Archive Conglomerate board game

Published on August 2nd, 2013 | by Luke Turpeinen

Conglomerate: The Business Board Game

Conglomerate: The Business Board Game Luke Turpeinen

The Nitty-Gritty


Summary: A competitive game for competitive people that delivers on exactly what was promised.


Grade: C

User Rating: 0 (0 votes)

What if Monopoly were a decent game?

If you are reading this site, I feel pretty confidant in saying that you have played Monopoly at some point in your life. Monopoly is probably the most prolific trademarked game in the United States, if not the world, and its reach is surprisingly far. Most of the authors of this site when introducing themselves mentioned Monopoly in some capacity, mostly one of scorn or derision. I also feel safe in saying that most people don’t enjoy Monopoly, no matter what kind of nonsense license they slap on the properties, it is really just an antiquated game that takes forever and isn’t really any fun to play. So when Port Supply Company, the makers of Conglomerate, approached the site about doing a review of their soon-to-be Kickstarted game that seemed to be a modern take on that decrepit “classic”, I was dubious to say the least. After playing, I have to say that I am actually surprised at the level of thought and care that obviously went into what I can only describe as a love letter to a game that permeated so many of our childhoods.

(Note: In the interest of full disclosure, I wanted to make it clear that Across The Board Games received a free review copy of Conglomerate.)

Conglomerate board game


I have to make another disclaimer at this point: the copy that we received for review is a Beta Version of the Conglomerate game. What this means is that though the photos you look at appear to be final products, these are only proof-of-concept at this point and many changes can and will happen between now and the end of the Kickstarter project that Port Supply will do. That said, I feel like the components that we got to play around with were of outstanding quality. The box was sturdy, the cardboard tokens were thick, the cards were all of an acceptable stock, etc. The paper money that you get is very much not at all like Monopoly money, which was a relief. Instead, the cash is the same size as US bills and is printed on a glossy paper. The component that really stood out though were the poker chips. Conglomerate uses these chips for part of its gameplay (more on that below) and when I opened the box I expected there to be some crappy little plastic checker pieces, which admittedly I wouldn’t have minded. Instead what came with the game were 60 actual poker chips, not the ceramic kind, but the high quality, heavy plastic kind that could be put into a sock and used for mafia work. Overall, the quality of even the beta version of the game was high, so I expect to see a lot of good stuff come from the Kickstarter version.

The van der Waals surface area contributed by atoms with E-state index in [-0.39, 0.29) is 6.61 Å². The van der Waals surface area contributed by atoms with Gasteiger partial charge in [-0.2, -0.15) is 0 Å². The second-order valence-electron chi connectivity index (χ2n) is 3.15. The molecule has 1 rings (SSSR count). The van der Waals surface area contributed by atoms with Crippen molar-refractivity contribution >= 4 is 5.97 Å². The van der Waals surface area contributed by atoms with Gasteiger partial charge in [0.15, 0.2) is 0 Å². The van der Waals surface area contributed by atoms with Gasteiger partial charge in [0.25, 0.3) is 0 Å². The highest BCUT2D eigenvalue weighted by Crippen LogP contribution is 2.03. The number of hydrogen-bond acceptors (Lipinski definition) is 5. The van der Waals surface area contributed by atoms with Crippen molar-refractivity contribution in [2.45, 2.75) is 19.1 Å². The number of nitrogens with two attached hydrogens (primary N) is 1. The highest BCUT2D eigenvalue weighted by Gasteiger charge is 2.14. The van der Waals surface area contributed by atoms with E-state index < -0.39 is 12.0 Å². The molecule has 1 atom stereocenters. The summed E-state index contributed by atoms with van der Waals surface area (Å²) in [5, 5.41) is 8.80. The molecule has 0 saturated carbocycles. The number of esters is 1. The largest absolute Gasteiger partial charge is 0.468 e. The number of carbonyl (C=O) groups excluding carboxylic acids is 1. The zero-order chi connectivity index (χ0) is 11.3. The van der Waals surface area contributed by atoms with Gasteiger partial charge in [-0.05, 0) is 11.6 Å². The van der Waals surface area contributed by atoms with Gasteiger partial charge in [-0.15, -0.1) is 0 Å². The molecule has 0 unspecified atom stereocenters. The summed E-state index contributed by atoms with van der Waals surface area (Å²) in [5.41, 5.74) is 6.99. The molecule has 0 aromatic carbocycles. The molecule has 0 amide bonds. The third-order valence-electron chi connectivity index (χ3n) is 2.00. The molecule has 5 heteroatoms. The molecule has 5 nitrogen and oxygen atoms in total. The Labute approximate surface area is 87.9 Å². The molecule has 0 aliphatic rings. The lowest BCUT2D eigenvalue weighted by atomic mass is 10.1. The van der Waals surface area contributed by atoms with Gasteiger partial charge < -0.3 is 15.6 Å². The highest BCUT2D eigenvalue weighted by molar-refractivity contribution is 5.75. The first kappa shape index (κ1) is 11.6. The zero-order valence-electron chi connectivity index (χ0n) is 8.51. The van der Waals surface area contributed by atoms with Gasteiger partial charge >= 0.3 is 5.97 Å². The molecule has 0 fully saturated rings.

As far as the art goes, things are a little more hit and miss at this point. While the game looks pretty cool all set up, individual pieces aren’t that interesting to look at. The art on the Professional Service Cards is spot on and exactly what I’d want out of a corporate game. There is a variety of genders and races, with three of the professions being white men, one woman of color, and two men of color. The game’s graphic design could use some polish: the profession cards have a lot of white space, the game cash is all slightly different shades of off-green that make it hard to tell apart at a glance (like real US money) and the game board could be a little less busy. I’m pretty sure I understand the thought process behind all these decisions, but hopefully things will be revamped a little during the Kickstarter. With the quality of what we have so far, I feel that great changes are in the queue.